Toxic cleanup: State works to remove contaminated soil left behind from old Everett Smelter
EVERETT -- The old Asarco Smelter in Everett shut down in the early 1900s, but its effects on the environment continue. Some neighborhoods are filled with soil contaminated by arsenic.
The Department of Ecology is leading the effort to try and get to every effected area and remove the soil from lawns.
Meg Bommarito is project manager for the Everett smelter clean up and says the levels of arsenic in some areas isn't an immediate health risk.
"People have to ingest the soil in order to be exposed, it's not readily absorbed through the skin," Bommarito said.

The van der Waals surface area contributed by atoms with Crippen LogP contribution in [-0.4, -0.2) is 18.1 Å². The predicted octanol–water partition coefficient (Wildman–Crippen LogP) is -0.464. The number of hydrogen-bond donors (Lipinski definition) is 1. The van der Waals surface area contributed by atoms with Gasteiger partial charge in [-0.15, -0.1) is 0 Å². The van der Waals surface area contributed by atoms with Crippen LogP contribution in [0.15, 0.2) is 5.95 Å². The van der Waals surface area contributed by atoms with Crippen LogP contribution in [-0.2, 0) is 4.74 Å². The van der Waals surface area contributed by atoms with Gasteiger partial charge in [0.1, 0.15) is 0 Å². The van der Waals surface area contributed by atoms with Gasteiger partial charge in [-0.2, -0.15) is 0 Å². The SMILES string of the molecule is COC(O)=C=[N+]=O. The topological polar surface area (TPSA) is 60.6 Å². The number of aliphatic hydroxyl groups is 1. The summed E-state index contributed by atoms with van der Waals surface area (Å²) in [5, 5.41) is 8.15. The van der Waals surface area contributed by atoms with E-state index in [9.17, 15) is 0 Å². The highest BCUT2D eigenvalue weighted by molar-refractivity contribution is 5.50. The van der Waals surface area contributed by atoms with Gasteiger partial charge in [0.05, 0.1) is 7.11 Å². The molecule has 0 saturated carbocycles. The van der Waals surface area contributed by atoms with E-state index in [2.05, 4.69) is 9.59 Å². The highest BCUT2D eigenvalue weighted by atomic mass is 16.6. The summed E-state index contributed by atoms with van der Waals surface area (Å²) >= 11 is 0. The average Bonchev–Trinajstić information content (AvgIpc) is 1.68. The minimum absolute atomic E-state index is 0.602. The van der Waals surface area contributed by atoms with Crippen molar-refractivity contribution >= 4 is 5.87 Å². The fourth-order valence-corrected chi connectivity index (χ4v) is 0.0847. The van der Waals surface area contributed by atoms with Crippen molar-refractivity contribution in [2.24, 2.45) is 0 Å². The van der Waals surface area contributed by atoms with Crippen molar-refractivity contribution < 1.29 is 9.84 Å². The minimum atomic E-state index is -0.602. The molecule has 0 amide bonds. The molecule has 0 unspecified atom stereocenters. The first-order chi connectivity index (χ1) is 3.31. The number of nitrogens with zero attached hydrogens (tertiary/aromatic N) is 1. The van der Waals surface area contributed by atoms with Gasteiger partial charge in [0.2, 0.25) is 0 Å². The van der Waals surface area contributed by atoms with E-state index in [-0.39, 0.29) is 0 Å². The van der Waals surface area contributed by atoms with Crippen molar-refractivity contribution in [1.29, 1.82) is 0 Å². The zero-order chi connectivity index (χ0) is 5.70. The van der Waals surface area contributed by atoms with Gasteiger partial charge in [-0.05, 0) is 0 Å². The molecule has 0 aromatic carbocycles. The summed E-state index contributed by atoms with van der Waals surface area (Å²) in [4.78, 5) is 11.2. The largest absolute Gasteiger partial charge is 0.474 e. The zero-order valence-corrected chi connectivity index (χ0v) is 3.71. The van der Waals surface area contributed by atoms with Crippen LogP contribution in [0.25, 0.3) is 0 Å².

If you live within the effected area, the Department of Ecology says you should wash your hands after handling the soil and don't track dirt into your home.
For the past four years, the DOE has cleaned up more than a 100 lawns that includes removing the soil and replacing it with clean dirt.
The project is funded with $34 million collected from a settlement with Asarco.
The current project could wrap up by the end of the year. DOE says it might need additional funds to continue with the effort.